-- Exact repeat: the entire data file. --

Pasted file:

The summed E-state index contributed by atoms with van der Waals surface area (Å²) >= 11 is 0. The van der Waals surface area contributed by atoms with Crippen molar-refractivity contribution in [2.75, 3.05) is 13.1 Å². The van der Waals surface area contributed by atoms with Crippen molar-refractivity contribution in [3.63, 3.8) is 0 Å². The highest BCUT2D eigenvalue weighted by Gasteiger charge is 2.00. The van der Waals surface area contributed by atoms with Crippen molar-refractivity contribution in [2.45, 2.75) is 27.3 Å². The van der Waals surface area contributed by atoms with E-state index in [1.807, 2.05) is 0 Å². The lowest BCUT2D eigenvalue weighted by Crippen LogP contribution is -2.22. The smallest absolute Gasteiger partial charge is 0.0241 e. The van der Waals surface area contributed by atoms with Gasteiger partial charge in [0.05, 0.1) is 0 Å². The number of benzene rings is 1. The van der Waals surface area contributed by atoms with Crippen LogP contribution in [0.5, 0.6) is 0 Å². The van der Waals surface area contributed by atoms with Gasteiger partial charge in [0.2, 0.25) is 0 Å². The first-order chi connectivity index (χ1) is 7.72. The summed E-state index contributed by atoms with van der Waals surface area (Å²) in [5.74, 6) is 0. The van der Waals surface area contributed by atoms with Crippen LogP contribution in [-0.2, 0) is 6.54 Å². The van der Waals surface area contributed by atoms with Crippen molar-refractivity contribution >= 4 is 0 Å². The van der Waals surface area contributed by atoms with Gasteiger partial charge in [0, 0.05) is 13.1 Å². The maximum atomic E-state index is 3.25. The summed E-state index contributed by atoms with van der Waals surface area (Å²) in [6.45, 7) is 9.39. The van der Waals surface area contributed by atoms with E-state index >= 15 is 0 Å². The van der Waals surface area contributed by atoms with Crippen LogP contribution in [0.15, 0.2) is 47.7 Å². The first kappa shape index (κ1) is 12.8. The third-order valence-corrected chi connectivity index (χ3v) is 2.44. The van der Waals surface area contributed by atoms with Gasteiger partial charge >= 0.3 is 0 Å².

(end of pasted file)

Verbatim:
The summed E-state index contributed by atoms with van der Waals surface area (Å²) >= 11 is 0. The van der Waals surface area contributed by atoms with Crippen molar-refractivity contribution in [2.75, 3.05) is 13.1 Å². The van der Waals surface area contributed by atoms with Crippen molar-refractivity contribution in [3.63, 3.8) is 0 Å². The highest BCUT2D eigenvalue weighted by Gasteiger charge is 2.00. The van der Waals surface area contributed by atoms with Crippen molar-refractivity contribution in [2.45, 2.75) is 27.3 Å². The van der Waals surface area contributed by atoms with E-state index in [1.807, 2.05) is 0 Å². The lowest BCUT2D eigenvalue weighted by Crippen LogP contribution is -2.22. The smallest absolute Gasteiger partial charge is 0.0241 e. The van der Waals surface area contributed by atoms with Gasteiger partial charge in [0.05, 0.1) is 0 Å². The number of benzene rings is 1. The van der Waals surface area contributed by atoms with Crippen LogP contribution in [0.5, 0.6) is 0 Å². The van der Waals surface area contributed by atoms with Gasteiger partial charge in [0.2, 0.25) is 0 Å². The first-order chi connectivity index (χ1) is 7.72. The summed E-state index contributed by atoms with van der Waals surface area (Å²) in [5.74, 6) is 0. The van der Waals surface area contributed by atoms with Crippen LogP contribution in [-0.2, 0) is 6.54 Å². The van der Waals surface area contributed by atoms with Crippen molar-refractivity contribution >= 4 is 0 Å². The van der Waals surface area contributed by atoms with Gasteiger partial charge in [0, 0.05) is 13.1 Å². The maximum atomic E-state index is 3.25. The summed E-state index contributed by atoms with van der Waals surface area (Å²) in [6.45, 7) is 9.39. The van der Waals surface area contributed by atoms with E-state index >= 15 is 0 Å². The van der Waals surface area contributed by atoms with Crippen LogP contribution in [0.15, 0.2) is 47.7 Å². The first kappa shape index (κ1) is 12.8. The third-order valence-corrected chi connectivity index (χ3v) is 2.44. The van der Waals surface area contributed by atoms with Gasteiger partial charge >= 0.3 is 0 Å².